(Cambridge, MA: MIT Press, 2006), 111–149. I defend pre-reflective accounts of self-consciousness against reflective accounts in Maiya Jordan, “Representation and Regress,” Husserl Studies 33, no. 1 (2017): 19–43. 12 According to the translucency of pre
Sartre’s Implicit Argument for the Non-Self-Identity of the Subject
Thomas Carlyle (1795–1881) is commonly remembered as the archnemesis of economics, which he notoriously dubbed “the dismal science.” This article, however, suggests that Carlyle’s ideas in fact had a considerable influence among economists during the decades following his death. Indeed, an array of economists cited Carlyle in criticizing self-interest, laissez-faire, and materialism, in suggesting that economic science ought to accord greater importance to moral and ethical factors, and in urging the “Captains of Industry” and the state to exercise paternal guidance over the working classes. In short, Carlyle’s writings shaped these economists’ understanding, portrayal, and critique of the previous generation of so-called “old” economists, as well as their self-understanding as self-professed “new” economists.
Bryan Loughrey and Graham Holderness
In this issue, Critical Survey continues to represent international scholarship and research, and to broaden the horizons of scholarship. Featuring authors from Britain, the United States, Australia, Jordan, the Sultanate of Oman and the
The Appropriation of Shakespeare in Fadia Faqir’s Willow Trees Don’t Weep
Hussein A. Alhawamdeh
This article traces William Shakespeare’s echo in Willow Trees Don’t Weep (2014) by Fadia Faqir, a Jordanian/British novelist, to examine the function of Faqir’s appropriation of Shakespeare’s Othello (1604) and Cymbeline (1611) in creating
Tony Roberts and Ian Parks
The Assay by Yvonne Green (Smith/Doorstop Books, 2010), 75 pp. ISBN 978-1-906613-14-3, £8.95.
No Apples in Eden: New and Selected Poems by John Lyons (Smith/ Doorstop Books, 2009), 64 pp. ISBN 978-1-902382-99-9, £9.95.
Lip by Catherine Smith (Smith/Doorstop Books, 2007), 64 pp. ISBN 978-1-902382-89-0, £7.95.
Bonehead’s Utopia by Andrew Jordan (Smokestack Books, 2011), 64 pp. ISBN 978-0-9564175-7-2, £7.95.
Open Plan by Graham Fulton (Smokestack Books, 2011), 64 pp. ISBN 978-0-9564175-6-5, £7.95.
Pavilion by Deborah Tyler-Bennett (Smokestack Books, 2010), 80 pp. ISBN 978-0-9560341-5-1, £7.95.
Dances with Vowels by Kevin Cadwallender (Smokestack Books, 2009), 120 pp. ISBN 978-0-9554028-6-9, £7.95.
Crucifixion in the Plaza De Armas by Martin Espada (Smokestack Books, 2008), 72 pp. ISBN 978-0-9554028-1-4, £7.95.
Our Common Ground edited by Peter Brooks and Lorna Parker (Silverdart Publishing, 2011), 160 pp. ISBN 978-0-9560887-5-8, £8.99.
Katherine Hennessey and Margaret Litvin
around once more, recent struggles in Egypt, Libya, Syria, Iraq and Yemen (and their repercussions in Lebanon, Jordan, Palestine, Morocco, Tunisia and Algeria) have presented dramatic instances of eloquence, pathos, heroism and carnage. Syria’s civil war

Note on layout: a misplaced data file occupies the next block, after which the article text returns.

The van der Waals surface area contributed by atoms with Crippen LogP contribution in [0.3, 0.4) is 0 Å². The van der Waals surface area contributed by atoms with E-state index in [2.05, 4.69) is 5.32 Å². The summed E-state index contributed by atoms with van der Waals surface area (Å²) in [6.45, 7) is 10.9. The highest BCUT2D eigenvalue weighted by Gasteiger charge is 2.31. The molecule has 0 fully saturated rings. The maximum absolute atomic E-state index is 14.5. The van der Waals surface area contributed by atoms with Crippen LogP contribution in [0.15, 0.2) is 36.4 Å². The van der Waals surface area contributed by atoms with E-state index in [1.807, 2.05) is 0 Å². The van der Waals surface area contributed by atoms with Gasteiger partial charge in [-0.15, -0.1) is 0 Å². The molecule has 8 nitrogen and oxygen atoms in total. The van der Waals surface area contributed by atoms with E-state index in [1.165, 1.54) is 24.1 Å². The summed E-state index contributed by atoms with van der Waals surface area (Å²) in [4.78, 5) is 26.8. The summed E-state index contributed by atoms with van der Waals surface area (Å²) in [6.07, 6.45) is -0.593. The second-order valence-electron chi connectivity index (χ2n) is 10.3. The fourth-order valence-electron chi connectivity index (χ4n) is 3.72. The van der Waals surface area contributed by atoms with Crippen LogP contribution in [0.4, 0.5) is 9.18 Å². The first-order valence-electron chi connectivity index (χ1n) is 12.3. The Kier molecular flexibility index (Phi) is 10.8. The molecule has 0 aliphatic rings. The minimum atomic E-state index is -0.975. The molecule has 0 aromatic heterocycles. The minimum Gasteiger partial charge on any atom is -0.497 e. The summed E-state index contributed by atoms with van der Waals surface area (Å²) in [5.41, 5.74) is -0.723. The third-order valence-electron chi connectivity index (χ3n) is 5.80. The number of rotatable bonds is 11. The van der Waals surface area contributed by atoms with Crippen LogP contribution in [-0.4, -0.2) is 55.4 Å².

Edited by Bryan Loughrey and Graham Holderness
from across the globe. In this issue Hussein Alhawamdeh analyses Shakespearean appropriation in Fadia Faqir’s Willow Trees Don’t Weep (2014) to show how Faqir’s novel establishes a new Arab Jordanian feminist trope of the willow tree, metaphorically
other. Sonnet 116, the most famous of all, beginning ‘Let me not to the marriage of true minds’, fares better in June Jordan’s hilarious and vervy ‘Shakespeare’s 116 th Sonnet in Black English Translation’. A fair number of poets offer adaptations
precedent. The printed text of Thomas Jordan’s The Walks of Islington and Hogsdon faithfully reprints Sir Henry Herbert’s licence at the end. See Gerald Eades Bentley, The Profession of Dramatist in Shakespeare’s Time, 1590–1642 (Princeton: Princeton
Travellers to Ottoman Palestine and Accounts of Diversity
The divides between Israelis and Palestinians, Jews and Arabs, are well known. Scholarly and journalistic accounts of the differences in the land between the Jordan River and the Mediterranean fill shelves and are too numerous to list. Most implicitly assume an essential divide between the two peoples, exploring the diversity within the groups but not the categories themselves. That primordial position, one that envisions identities as innate and fixed through time, negates the history of personal and group dynamics. This article provides a line of argument against the primordial approach to ethnic identity in the Middle East. Similar to the anthropological quest to demonstrate the historical contingencies of skin colour for hierarchical groupings of peoples (Smedley 1999), the categories for the peoples of the Middle East can be grounded in historical processes to produce a critique of primordialism. Eric Wolf (1982) exposed identities, behaviours and peoplehood as existing in a matrix of global interactions and histories that developed over the last 500 years. Anthropologists have followed that pathway to investigate the history of groups in the Americas, Europe, sub-Saharan Africa, southern Asia and the Pacific region. Yet in a place with an abundance of history – some would say an overabundance of history – the groupings of Israelis and Palestinians, Jews and Arabs, are taken as givens. This article seeks to expose the volatile issues of groupings by employing a resource that contributed to the process of racialising differences.